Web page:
James Marlow, CEO of Radiance Solar, an Atlanta-based developer, described himself as “pro-utility, pro-solar.”

“Not working with utilities is a really bad plan,” he said. “Working with utilities, (you) will have a greater impact and accelerate market growth.”

Meanwhile, the primary arguments raised against the California solar mandate — its impact on housing prices and electric rates, and the potential for even more excess solar production — seem to have missed the longer view and all the potential futures on offer.

First, the mandate does not go into effect for a year and a half — which by today’s standards of technological innovation could mean major changes in the cost (down) and capabilities (up) of solar, as well as of storage and other distributed energy resources (DERs). California is full of engineers and technology developers who eat problems like the duck curve for breakfast.

Another key point, California already has one of the nation’s most rigorous green building codes, which has kept the state’s per capita energy use relatively low and flat since the early 1980s. The code is updated — and made even more rigorous — every three years. The residential solar requirements are part of the latest update, coming on top of a previous state mandate for all new residential construction to be net zero by 2020. Thus, the average, highly efficient new home probably won’t need a big installation that would pump out piles of excess electrons.

California also has the largest electric vehicle (EV) market in the country, as well as another statewide target to put 1.5 million zero-emission vehicles on the road by 2025. A new study from the Lawrence Berkeley Laboratory suggests that with managed charging, all those EVs could help flatten the duck curve by soaking up as much as 1 GW of excess solar power at mid-day.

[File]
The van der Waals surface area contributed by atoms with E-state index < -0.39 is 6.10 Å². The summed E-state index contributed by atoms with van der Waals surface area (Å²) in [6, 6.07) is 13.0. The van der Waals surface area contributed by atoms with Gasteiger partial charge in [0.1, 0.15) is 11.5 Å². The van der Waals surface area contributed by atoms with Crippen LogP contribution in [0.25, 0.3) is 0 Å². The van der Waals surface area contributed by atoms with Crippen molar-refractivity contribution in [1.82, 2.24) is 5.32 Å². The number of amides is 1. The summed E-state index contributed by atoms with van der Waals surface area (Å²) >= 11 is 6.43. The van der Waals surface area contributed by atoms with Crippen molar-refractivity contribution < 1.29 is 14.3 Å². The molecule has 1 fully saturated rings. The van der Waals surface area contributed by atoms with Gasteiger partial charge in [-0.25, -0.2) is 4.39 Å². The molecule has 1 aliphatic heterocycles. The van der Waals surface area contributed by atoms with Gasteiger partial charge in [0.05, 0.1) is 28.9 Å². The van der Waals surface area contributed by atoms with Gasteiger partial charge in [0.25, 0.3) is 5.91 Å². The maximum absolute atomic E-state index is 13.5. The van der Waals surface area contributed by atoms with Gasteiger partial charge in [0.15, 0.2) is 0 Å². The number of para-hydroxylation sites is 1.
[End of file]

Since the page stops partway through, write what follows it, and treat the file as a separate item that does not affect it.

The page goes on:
Where these and other California initiatives are all headed is the integration and aggregation of solar, storage and other DERs to create a cleaner, more efficient and more reliable grid, with benefits for consumers, utilities and other stakeholders.

All of which sounds pretty much the same as Southern Company’s Smart Neighborhoods. In other words, markets can and do vary, but we all seem to be headed in the same direction.

Imperfect places

The idea of many possible futures — critical to the electric power industry’s transition to a clean modern grid — must also recognize the many different, imperfect places we currently inhabit.

The robust profile of the Southeast solar market has been built primarily on utility-scale projects. However forward-thinking, Southern Company’s Smart Neighborhoods initiative is, in many ways, an outlier. Residential solar continues to struggle in many jurisdictions; rate reform and other related issues remain divisive; and the respective roles of utilities and technology developers in competitive retail electricity markets are evolving and uncertain.

Similarly, California’s residential solar mandate will likely hit bumps as it moves from abstract policy to actual implementation, and adjustments may be needed. For example, regulators could perhaps add more flexibility for housing developers to opt for community-based microgrids, such as the one in Alabama, rather than individual rooftop systems.

As in California, a critical issue for the Southeast will be a planning process that recognizes the changing technologies and business models that are part of grid modernization.

Speaking at one of the closing workshops at Solar Power Southeast, Caroline Golin, Regulatory Director for the nonprofit Vote Solar, noted that utilities are starting to shift their investments toward transmission and distribution. But, she said, the regional picture remains “a big question mark,” with implications for utilities and the solar industry.

“Investment in the grid is happening now in the Southeast, happening in a large way,” she said. “Solar needs to be involved. What do we want the grid to look like, and what technology does solar need so it can be used for peak shaving and other things? We need to start focusing on a grid that values and optimizes DERs and the solar business case.”